This is another technique we use to make sure the whole team are on the same wavelength. We try to have regular team days (4-6 a year) so that everyone gets quality time together. Everyone does get to see each other on shift changes or when I need double-ups, but talking together cannot be undervalued. Sometimes we just do fun things like going to an escape room or having a cooking day to fill the freezer. Other times it’s more formal maybe having a therapist/professional in or doing a specific activity.
Learning from sessions
One of these activities is called ‘learning from’. This is a reflective session which usually comes from when something has gone wrong in some unexpected way. These reflections have included serious events such as when a Personal Assistant collapsed on shift. Or when I was taken ill and ended up in hospital for several days. But also situations like going away and forgetting to pack essential items or dealing with a van breakdown. All of these have led us to have more robust procedures, which is good. And, we now include these scenarios in our initial training which gives new team members (and me) greater confidence.
As a good employer, I try to regularly sit down and talk a little more formally with each team member individually. This means if I have things on my mind that I feel I need support to raise with a team member then there is a known support mechanism in place. We have a well-established format so I can pre-programme things I want to contribute, and then follow up spontaneously. The aim of a ‘review’ is to ensure everything is working well for everyone, to give and receive feedback. This is especially important in the first few months but remains something we revisit regularly, and means there should be no surprises if things need tweaking on either side. And, it’s a vehicle to identify additional training needs, changes in working practice, etc. By making it clear from the start that there are opportunities to talk together we hope everyone is as upfront and honest with us, as we hope to be with them.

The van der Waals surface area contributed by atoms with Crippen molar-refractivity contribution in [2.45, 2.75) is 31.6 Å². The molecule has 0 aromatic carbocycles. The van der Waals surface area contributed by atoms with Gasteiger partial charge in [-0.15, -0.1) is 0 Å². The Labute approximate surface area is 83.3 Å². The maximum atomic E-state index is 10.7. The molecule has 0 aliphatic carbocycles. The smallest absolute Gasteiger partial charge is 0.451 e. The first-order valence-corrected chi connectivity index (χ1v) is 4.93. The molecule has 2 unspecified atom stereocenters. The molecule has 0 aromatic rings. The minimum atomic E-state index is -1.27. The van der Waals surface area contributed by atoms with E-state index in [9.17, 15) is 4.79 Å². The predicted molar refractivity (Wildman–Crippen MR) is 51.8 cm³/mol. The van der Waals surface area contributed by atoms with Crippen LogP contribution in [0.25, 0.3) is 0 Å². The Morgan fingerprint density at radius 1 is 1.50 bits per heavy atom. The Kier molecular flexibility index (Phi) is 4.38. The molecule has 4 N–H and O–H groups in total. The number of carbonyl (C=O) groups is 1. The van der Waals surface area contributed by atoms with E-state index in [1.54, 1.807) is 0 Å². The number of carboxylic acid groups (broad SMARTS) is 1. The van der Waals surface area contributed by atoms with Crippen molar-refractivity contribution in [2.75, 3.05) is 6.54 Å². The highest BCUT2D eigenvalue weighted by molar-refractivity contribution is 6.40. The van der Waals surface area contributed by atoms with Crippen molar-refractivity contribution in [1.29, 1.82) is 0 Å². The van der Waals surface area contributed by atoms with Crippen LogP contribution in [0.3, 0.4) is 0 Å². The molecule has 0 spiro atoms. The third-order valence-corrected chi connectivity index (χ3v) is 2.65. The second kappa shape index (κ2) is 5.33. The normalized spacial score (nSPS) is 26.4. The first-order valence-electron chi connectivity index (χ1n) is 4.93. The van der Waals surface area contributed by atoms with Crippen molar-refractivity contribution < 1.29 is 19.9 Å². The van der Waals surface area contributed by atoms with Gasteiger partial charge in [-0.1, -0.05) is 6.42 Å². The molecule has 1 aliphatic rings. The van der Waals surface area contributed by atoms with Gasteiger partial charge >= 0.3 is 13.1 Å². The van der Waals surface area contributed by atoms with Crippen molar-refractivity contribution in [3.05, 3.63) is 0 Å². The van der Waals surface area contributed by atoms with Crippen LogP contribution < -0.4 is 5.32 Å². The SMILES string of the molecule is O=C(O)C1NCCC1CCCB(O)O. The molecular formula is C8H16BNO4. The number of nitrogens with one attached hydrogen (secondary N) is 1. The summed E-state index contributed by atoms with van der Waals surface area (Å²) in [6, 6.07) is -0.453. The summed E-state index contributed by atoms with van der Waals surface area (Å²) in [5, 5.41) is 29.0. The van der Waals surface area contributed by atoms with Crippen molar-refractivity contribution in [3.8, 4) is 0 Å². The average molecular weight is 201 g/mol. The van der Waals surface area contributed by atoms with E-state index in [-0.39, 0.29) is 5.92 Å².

Why I have a counsellor
I’ve mentioned counselling elsewhere in passing. I’ve had sessions since I was mid-teens when I had a crisis that put me in hospital. This was triggered by lots of changes at school and the sudden realization that my parents wouldn’t be there for me forever. Initially, counselling was through school on a weekly basis and this was really key to me managing my own issues away from home. I was then offered counselling through the university. Sadly this didn’t work, but I found someone who has been supporting me for the last 7 years. I have had the ‘typical’ student issues to deal with like work pressures, homesickness, loss of family members, and building a new social life. But I’ve also had to deal with other things.
How a counsellor helps me now
Managing a team of people isn’t easy at any age, and I’ve done this on a daily basis since I was 19, even now I’m still learning. The counsellor is my go-to person for discussing things I don’t want to share with team members or my family. Over time we have built up a really good rapport and I value this impartial and non-judgmental support.
Feeling a sense of belonging, part of a community is essential for us all. Surprisingly the Covid19 Pandemic has brought others into my sphere of regular communication. I’ve always used digital platforms and social media to keep in touch with friends from around the world, and here in the UK. When I moved from the south of England to the north for university it became impossible to have regular face to face contact with many friends. The result was I began using technology to keep in touch. Social platforms are a wonderful facilitator, and even more so since Covid hit us all.
I love to talk to friends and family, and face to face if possible. It’s such a feel-good experience to share news, dreams and experiences. Keep talking together!